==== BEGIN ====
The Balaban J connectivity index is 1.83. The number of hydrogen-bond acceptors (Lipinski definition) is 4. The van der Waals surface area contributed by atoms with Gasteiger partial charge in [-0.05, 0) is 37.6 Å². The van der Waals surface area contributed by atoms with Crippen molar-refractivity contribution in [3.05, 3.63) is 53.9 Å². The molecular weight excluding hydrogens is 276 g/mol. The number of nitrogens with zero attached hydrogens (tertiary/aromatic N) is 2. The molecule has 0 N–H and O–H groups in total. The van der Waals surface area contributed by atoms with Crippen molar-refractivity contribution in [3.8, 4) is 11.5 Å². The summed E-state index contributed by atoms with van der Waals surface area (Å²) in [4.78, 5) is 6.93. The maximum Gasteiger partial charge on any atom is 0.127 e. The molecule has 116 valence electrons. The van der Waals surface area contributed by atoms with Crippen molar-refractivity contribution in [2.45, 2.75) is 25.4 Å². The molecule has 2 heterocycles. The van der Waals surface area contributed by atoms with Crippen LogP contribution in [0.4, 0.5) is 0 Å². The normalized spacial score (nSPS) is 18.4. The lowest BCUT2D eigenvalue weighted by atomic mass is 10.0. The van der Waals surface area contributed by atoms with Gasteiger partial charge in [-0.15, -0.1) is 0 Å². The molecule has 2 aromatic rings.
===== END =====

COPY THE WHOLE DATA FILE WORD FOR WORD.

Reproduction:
The Balaban J connectivity index is 1.83. The number of hydrogen-bond acceptors (Lipinski definition) is 4. The van der Waals surface area contributed by atoms with Gasteiger partial charge in [-0.05, 0) is 37.6 Å². The van der Waals surface area contributed by atoms with Crippen molar-refractivity contribution in [3.05, 3.63) is 53.9 Å². The molecular weight excluding hydrogens is 276 g/mol. The number of nitrogens with zero attached hydrogens (tertiary/aromatic N) is 2. The molecule has 0 N–H and O–H groups in total. The van der Waals surface area contributed by atoms with Crippen molar-refractivity contribution in [3.8, 4) is 11.5 Å². The summed E-state index contributed by atoms with van der Waals surface area (Å²) in [4.78, 5) is 6.93. The maximum Gasteiger partial charge on any atom is 0.127 e. The molecule has 116 valence electrons. The van der Waals surface area contributed by atoms with Crippen molar-refractivity contribution in [2.45, 2.75) is 25.4 Å². The molecule has 2 heterocycles. The van der Waals surface area contributed by atoms with Crippen LogP contribution in [0.4, 0.5) is 0 Å². The normalized spacial score (nSPS) is 18.4. The lowest BCUT2D eigenvalue weighted by atomic mass is 10.0. The van der Waals surface area contributed by atoms with Gasteiger partial charge in [-0.15, -0.1) is 0 Å². The molecule has 2 aromatic rings.